Reassurance is needed that case against Mankato coach is still solid.
The Mankato college football coach charged with child pornography for three brief cellphone videos of his three dancing, naked children won't appear in court until Oct. 31.
But now that searches of Todd Hoffner's home and car, as well as equipment and records at several previous employers, have yielded no similar images, it's time for Blue Earth County Attorney Ross Arneson's office to break the public silence it has maintained on the case since Hoffner's high-profile arrest in August.
Reassurance is needed that moving forward meets the office's own charging policy, which includes these stated criteria:
• "The prosecutor should file only those charges which he or she believes can reasonably be substantiated by admissible evidence at trial."
• "The prosecutor should properly exercise his or her discretion to present only those charges which he or she considers to be consistent with the best interests of justice.''
With Hoffner's reputation shredded, there should be no uncertainty at this point whether the images meet legal guidelines for child pornography. While no one outside of law enforcement and the family has seen the videos, the descriptions that are available in court documents continue to generate considerable unease across the state about whether the footage reflects bad parenting or criminal behavior.
Arneson needs to explain now why his office believes the legal line has been crossed, not let the question linger until the end of this month. Instead, his office has ducked questions. Last week, he declined an interview with an editorial writer, saying his office "doesn't try our cases in the newspaper."
Hoffner is the head football coach at Minnesota State University, Mankato. According to the Aug. 22 criminal complaint, a technician doing repairs on his university-issued cellphone discovered two home videos of Hoffner's children -- ages, 9, 8 and 5 -- cavorting in the nude. The videos last about a minute and 10 seconds. The footage shows two of the kids bending over and spreading their buttocks. An 8-year-old boy is also shown touching his penis.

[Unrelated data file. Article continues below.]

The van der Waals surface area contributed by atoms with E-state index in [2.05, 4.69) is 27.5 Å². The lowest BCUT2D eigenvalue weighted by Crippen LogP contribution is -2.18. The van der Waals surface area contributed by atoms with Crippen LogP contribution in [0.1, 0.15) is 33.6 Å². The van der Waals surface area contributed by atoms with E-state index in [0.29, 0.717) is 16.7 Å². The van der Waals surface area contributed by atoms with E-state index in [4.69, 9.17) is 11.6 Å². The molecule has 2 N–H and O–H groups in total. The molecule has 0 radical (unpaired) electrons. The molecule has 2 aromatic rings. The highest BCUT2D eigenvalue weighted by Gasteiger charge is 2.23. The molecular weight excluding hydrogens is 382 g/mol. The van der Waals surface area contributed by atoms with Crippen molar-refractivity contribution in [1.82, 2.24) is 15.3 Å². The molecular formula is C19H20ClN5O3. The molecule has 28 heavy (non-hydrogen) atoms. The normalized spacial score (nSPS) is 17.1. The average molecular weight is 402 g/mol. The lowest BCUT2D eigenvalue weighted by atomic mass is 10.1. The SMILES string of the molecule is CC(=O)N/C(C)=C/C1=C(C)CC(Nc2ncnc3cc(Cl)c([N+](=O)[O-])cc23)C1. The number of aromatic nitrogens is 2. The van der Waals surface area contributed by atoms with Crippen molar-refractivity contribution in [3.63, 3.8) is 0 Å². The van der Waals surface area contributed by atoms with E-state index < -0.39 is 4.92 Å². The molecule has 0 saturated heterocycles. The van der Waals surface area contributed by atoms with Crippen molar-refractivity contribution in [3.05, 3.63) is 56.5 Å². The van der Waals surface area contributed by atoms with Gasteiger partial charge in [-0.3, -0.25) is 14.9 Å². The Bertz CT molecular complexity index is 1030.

A third video lasting about two minutes shows Hoffner's daughter being awakened at night to "go potty." Footage focuses on the girl's buttocks, which are covered in flowered underwear.
While Hoffner's wife and his attorney have defended the videos as kids being kids, the children's ages and behavior make the images disturbing. The cute photos that many parents take of their young children splashing around in the bathtub, for example, generally end with toddlerhood.
The bending over and the boy's touching his penis are even more discomfiting. But it's unclear given the available information whether the videos depict "actual or simulated sexual conduct," as child pornography is defined in Minnesota statute. Whether that grave charge is justified may well hinge on contextual information not made available, such as whether the camera zooms in on intimate parts of the kids' anatomy, what Hoffner said to them, or what he intended to do with the footage.
Last week, the coach's defense attorney, Jim Fleming, said that there are no zoom-ins on the kids. He also said reports that Hoffner was audibly "directing" his kids are untrue and that there's no evidence that Hoffner had even viewed the videos since the images were recorded this summer.
Hoffner unquestionably showed poor judgment by using a university-issued cellphone to shoot and store these images. University officials did the right thing by reporting what they found. If there's a question about children's well-being, it should be checked out.
But authorities who act on this type of information should be comfortable explaining their decisionmaking. Arneson needs to detail why he's certain that the images meet the legal criteria for child pornography. He also needs to head off concerns that his case is weakened by the failure to find similar images elsewhere. Explaining why he chose not to convene a grand jury to weigh charges would also be relevant.
Providing this information is not trying the case in the newspaper. It's simply being accountable for your actions to the public that gives prosecutors enormous powers over individual lives.
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